Leaders: NHS needs reform by evolution

ACCORDING to Alex Salmond’s New Year message, Scotland has the potential to be the best place in the world to raise a family. Not if the doctors and nurses staffing the NHS are overworked to breaking point, it won’t be.

Picture: Greg Macvean

According to Dr Brian Keighley, chairman of the British Medical Association in Scotland, reports of stress and burnout are now emerging from all clinical grades of staff across Scotland. His warning chimes ominously with a similar message from the Royal College of Nursing earlier this month that nurses are working overtime for free in order to hold a creaking health service together.

Both the BMA and the RCN are trade unions whose job is to secure better pay and conditions for their members, so there is a temptation to take their warnings with a pinch of salt.

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But they are also both significant bodies, so their common message should be heeded as more than just a call for more money to be put into the NHS. Neither are the causes of their concerns too hard to discern. Scotland’s population is ageing and the older the population gets, the more demands will be made on the health service. Treatments for previously untreatable conditions are constantly becoming available, many of which are expensive, both in terms of the drugs being used and the staff required to administer them.

Patients and their relatives know this and, since faith that the NHS is amongst the best health services in the world is strong, they expect that these cures should be available to all, everywhere. This rising expectation of an always-improving health service also extends to it being fully available at weekends as well as the five working days of the week.

In assessing how these increasing demands might be met, Dr Keighley makes two important points. Firstly, he contends that politicians should be open with the public that there is a limit to how much money can be spent on the NHS. This may seem obvious. Everyone knows that there is less taxpayers’ money than there used to be. The problem here, however, is political. The moment any politician starts saying this in the context of talking about the NHS, their opponents leap on it as evidence that cuts are being planned.

This is where Dr Keighley’s second point is important. He acknowledges that there is a case for reform – changing systems of work and procedure so that existing staff and money can achieve more. This, he contends, should be a matter of evolution rather than revolution – a gradual change of direction rather an abrupt about-turn.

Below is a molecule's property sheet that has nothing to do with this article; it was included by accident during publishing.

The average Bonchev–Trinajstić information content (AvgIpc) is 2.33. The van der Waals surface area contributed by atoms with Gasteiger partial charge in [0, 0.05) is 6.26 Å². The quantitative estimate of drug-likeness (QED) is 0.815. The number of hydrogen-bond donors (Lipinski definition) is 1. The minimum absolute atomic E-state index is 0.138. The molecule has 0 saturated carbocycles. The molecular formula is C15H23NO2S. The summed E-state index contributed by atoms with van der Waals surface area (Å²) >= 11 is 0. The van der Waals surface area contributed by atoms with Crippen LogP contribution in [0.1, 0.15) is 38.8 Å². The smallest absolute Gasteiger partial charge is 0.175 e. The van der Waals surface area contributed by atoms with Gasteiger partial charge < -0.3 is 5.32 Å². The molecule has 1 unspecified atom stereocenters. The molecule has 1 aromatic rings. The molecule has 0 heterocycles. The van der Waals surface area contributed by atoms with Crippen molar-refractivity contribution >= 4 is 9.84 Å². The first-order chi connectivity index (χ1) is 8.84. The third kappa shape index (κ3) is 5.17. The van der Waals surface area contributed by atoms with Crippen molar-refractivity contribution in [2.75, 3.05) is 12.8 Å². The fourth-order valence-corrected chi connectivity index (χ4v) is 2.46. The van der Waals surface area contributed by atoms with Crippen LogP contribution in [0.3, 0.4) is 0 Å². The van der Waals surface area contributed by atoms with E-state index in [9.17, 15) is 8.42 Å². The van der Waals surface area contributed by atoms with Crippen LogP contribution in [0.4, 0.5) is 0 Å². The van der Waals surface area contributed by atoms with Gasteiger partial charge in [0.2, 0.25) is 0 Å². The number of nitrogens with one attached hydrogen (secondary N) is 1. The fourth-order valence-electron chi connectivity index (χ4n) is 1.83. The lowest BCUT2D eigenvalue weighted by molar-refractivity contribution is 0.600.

Politicians, however, tend not to like this kind of reform as it seems gradual, piecemeal, and unambitious. But in trying to meet expectations which are rising faster that the resources available to meet them, an evolving NHS seems like the strategy most likely to succeed.

Andy knighthood knock-back not on

ALL British tennis fans, and quite a few non-tennis aficionados as well, waited 77 years for a home winner of the men’s singles Wimbledon championship. But, according to those in charge of handing out honours, Andy Murray’s thrilling win in the summer came too soon.

Really? It seems that because he received an OBE last year, it was too soon to award him a knighthood for attaining the pinnacle of achievement in men’s tennis. Good grief. Doesn’t the fact that it was 77 years since the last men’s singles champion indicate something about just how hard it was for Mr Murray to win his title, and thus what a huge achievement it was?

Conspiracy theories that Mr Murray was absent from the New Year’s honours lists because he was a Scot, or because he sometimes comes across as a bit dour, can be discounted. This reasoning, that it was “too soon”, sounds to be the authentic voice of stuffy British establishmentarianism, obsessed with observing protocols rather than recognising popular success.

Honours are awarded to sports stars because they are inspirational. Cycling’s Sir Chris Hoy and Sir Bradley Wiggins have inspired a new generation of thousands of young people to get off the couch and to aim to be the best.

Mr Murray’s win, in front of tens of millions of television viewers, has done exactly the same, for thousands of racket-wielding youngsters.

So why wait to honour him for that achievement? He has said himself that whatever other success he goes on to record in his career will not top the grasping of that particular sporting holy grail.

If ever there was an example of humbug, this is it.